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December 2, 2011

I don’t usually read philosophy. I edited a book or two of philosophy when I worked for a university press years ago, but novels and histories are my bag.Marcus Aurelius, Meditations That said, I like to read where my interests are piqued, and, after slogging through (but loving every page of) Gibbon’s History of the Decline and Fall of the Roman Empire, I decided to tackle some Roman classics.

Thus, about a week ago, I eagerly opened Marcus Aurelius’s Meditations and began reading. The Penguin Classic edition I read includes an introduction by a Reed College graduate and former professor, Diskin Clay, who describes Marcus as a philosopher in the Stoic tradition. Marcus’s mantra is “all is well when thinking makes it so”; he values restraint from passionate emotions, the divinity in man, an purposeful aim in all things. I was initially quite surprised to read that he subscribes to a view of the Whole that reminds me of the New England Transcendentalists such as Ralph Waldo Emerson (the only other real philosopher I’ve read and a real favorite of mine, mostly because his journals are a delight to read). The passage in Clay’s introduction that illustrated this point of view best was from Book 8, chapter 57, the famous passage about the ray of light in a darkened room.

In no particular order, here are some of my thoughts about reading Marcus’s Meditations.

Marcus repeats himself a lot. Clay and the translator, Martin Hammond, suggest that the repetition is because he wrote Meditations throughout his life and the passages are notes to himself about how to remember and live his life the way he was taught and how he believes he should. But I’m still a bit overwhelmed and bored by the repetition. Marcus says change is endemic to life and the universe (i.e., nature), yet he doesn’t ever change his ideas about how to live, even a tiny bit? I suppose, on one hand, you’d want to have the same beliefs and values, the same core, your whole life to be considered a good person (the primary aim of Marcus’s life). On the other hand, being open to new ideas is a good thing, so why not change some of your beliefs along the way? I think that’s what my own meditations would show—that my beliefs change and adjust as I encounter new ideas. But perhaps I’m assuming loftier thoughts or feelings for myself than are really true.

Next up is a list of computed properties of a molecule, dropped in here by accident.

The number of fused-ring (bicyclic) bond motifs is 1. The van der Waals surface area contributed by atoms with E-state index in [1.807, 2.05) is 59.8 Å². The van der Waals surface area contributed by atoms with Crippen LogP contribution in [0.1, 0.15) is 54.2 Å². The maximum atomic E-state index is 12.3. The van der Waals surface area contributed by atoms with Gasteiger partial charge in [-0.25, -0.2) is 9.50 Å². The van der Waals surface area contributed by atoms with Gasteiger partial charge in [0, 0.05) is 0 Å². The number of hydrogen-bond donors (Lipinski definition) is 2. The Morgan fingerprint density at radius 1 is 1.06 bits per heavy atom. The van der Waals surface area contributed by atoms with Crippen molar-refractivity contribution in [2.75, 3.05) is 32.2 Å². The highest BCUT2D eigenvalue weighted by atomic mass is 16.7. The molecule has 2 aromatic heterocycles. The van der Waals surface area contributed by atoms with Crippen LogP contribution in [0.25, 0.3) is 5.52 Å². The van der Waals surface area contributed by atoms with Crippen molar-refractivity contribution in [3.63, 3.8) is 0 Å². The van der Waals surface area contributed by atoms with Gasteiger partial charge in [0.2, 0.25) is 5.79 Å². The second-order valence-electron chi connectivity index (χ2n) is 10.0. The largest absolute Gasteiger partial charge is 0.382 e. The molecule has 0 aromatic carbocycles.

Marcus talks often about interaction with others, how we’re alike but then again not, how he should use his “directing mind” to understand others. This idea of alike and not alike is a cool paradox that I’ve thought about before. How can you really know what another is thinking or feeling? Yet there are so many times when we encounter universality of thought and feeling, as well as individuality. It’s like my Brandywine tomatoes, I guess. Several years ago I noticed an odd branch on one plant. It had started, near the plant’s bottom, as one branch, but began to divide into two ridges as it climbed upward, finally separating into two identical branches. And I really mean identical: the two branches produced exactly identical leaves and fruits—in size, shape, distance between leaves, flowering or fruiting at the same time. The twin branches, nevertheless, looked very similar to all the other branches on that plant and all my other Brandywine plants, which looked a lot like all the other tomato plants for that year and every other year I’ve planted.

Marcus has some lovely quotes in the Meditations; here are my favorites:

  • “Calculated honesty is a stiletto. There is nothing more degrading than the friendship of wolves.” (11.15)
  • “It is the gentle who have strength, sinew, and courage—not the indignant and complaining.” (11.18.10)
  • “The pride that prides itself on freedom from pride is the hardest of all to bear.” (12.27)

But the best one, because it says all you need to know, is

  • “If it is not right, don’t do it; if it is not true, don’t say it.” (12.27)

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